Thursday, January 02, 2014

140.2 - Bad news: long-term unemployment benefits ending

Bad news: long-term unemployment benefits ending

But like I said, it hasn't been a good week.

For one thing - and this may well have affected some of you directly, extended unemployment benefits for some 1.3 million American workers were cut off, ended, as of last Saturday. And a Merry Christmas to you, too. Hundreds of thousands more among the unemployed will lose those benefits by June unless they are lucky enough to find the jobs that have so far eluded them.

Which is very unlikely because studies have shown that employers do not want to hire anyone who has been out of work for six months or more, which these people have been, even to the point of preferring people with less relevant experience. The result is that long-term unemployment has become a self-replicating trap even as we are experiencing the worst long-term unemployment since World War II.

Which means that this cut is going to do the most damage to the people who can deal with it the least, the people whose resources have been drained the longest and whose employment prospects are the bleakest. That's part of what that "budget deal" did. You know, the deal we are all supposed to cheer for because hey! it's a compromise! whoo-hoo! The failure to extend these unemployment benefits was part of the deal, part of what that deal has done.

The average stipend from the feds under the program was $1,166 a month. That's less than $14,000 a year, barely 3/5 of the federal poverty level for a family of four. And now that's gone, too. So it's a Merry Christmas and a Happy New Year as well.

It's hard to gauge or quantify the effects of this on actual people, it just becomes a jumble of numbers and statistics and ratios and percentages. But a recent study by the Urban Institute can give us a hint, laying out some of the damage to people caused by long-term unemployment.

It found, for one thing, that workers who have been out of a job for longer than 27 weeks (which is the definition of long-term unemployment) typically see their incomes fall by 40 percent. Even if they do find a new job, it's usually a lower-paying one with the resulting damage to their long-term earning prospects. These workers tend to have worse health, higher rates of suicide, and suffer strained relationships with their families. They see a massive drop in self-esteem from the embarrassment, even shame, many feel at being unable to fend for themselves or provide for a family. And these impacts persist to the next generation: The children of these folks tend to do worse in school and earn less over the long run.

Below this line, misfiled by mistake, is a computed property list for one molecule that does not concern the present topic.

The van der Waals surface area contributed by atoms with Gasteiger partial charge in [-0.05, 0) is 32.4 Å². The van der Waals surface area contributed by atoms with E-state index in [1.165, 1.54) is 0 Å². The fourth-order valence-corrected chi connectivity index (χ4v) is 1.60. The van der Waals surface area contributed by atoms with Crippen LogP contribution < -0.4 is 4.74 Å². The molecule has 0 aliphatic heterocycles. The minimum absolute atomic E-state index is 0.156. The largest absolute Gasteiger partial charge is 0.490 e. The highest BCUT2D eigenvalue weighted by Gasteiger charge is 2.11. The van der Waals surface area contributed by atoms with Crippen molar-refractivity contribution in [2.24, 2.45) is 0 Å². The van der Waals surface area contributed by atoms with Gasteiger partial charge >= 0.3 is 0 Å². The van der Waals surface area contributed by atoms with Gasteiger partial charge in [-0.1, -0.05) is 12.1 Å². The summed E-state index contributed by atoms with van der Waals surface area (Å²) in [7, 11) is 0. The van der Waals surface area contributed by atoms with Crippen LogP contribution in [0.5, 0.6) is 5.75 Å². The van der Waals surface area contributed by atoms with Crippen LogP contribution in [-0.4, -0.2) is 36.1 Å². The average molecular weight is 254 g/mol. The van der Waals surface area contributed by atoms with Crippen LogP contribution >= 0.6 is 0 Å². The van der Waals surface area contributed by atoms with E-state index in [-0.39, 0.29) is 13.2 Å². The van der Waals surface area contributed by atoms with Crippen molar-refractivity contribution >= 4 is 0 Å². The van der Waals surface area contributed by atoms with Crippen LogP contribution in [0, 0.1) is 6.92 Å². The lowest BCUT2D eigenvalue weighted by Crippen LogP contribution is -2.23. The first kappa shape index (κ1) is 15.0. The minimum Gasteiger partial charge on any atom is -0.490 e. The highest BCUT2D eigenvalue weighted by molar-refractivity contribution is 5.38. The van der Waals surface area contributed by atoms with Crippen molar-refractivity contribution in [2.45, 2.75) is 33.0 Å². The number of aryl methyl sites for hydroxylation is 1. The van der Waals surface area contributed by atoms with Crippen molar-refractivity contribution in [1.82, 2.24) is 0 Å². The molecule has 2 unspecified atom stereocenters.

That's what it means to be unemployed for more than six months.

The Huffington Post looked at some individual cases of how people were dealing with losing the benefits and found people considering selling their cars, taking minimum wage jobs (which of course will not provide for a family and that's if they can find one), slashing household budgets, raiding their retirement funds, maxing out their credit cards, pawning personal items, even moving.

And here's a tidbit for you: Remember that "long-term" unemployment is defined as being out of work for 27 weeks or longer. But it now takes the average job-seeker 35 weeks to find a new job.

And you want to know a good part of the reason this is happening, a good part of the reason why the inadequate "official" unemployment rate is still 7%, why there are still over 4 million long-term unemployed? Why the "recovery" so stunted and sluggish that it feels utterly wrong to call it one? The graph to the right shows it.

It's because even now we are so damn hung up on deficits that we are not willing - or more exactly, the combination of reactionaries and cowards who make up Congress and the White House are not willing - to do what's necessary; they are not willing to invest in people and jobs, they are not willing to face the fact that you cannot, if you will, you cannot austerity your way out of a recession.

And over a million people have just started paying an even bigger price than they already were for that abysmal failure.


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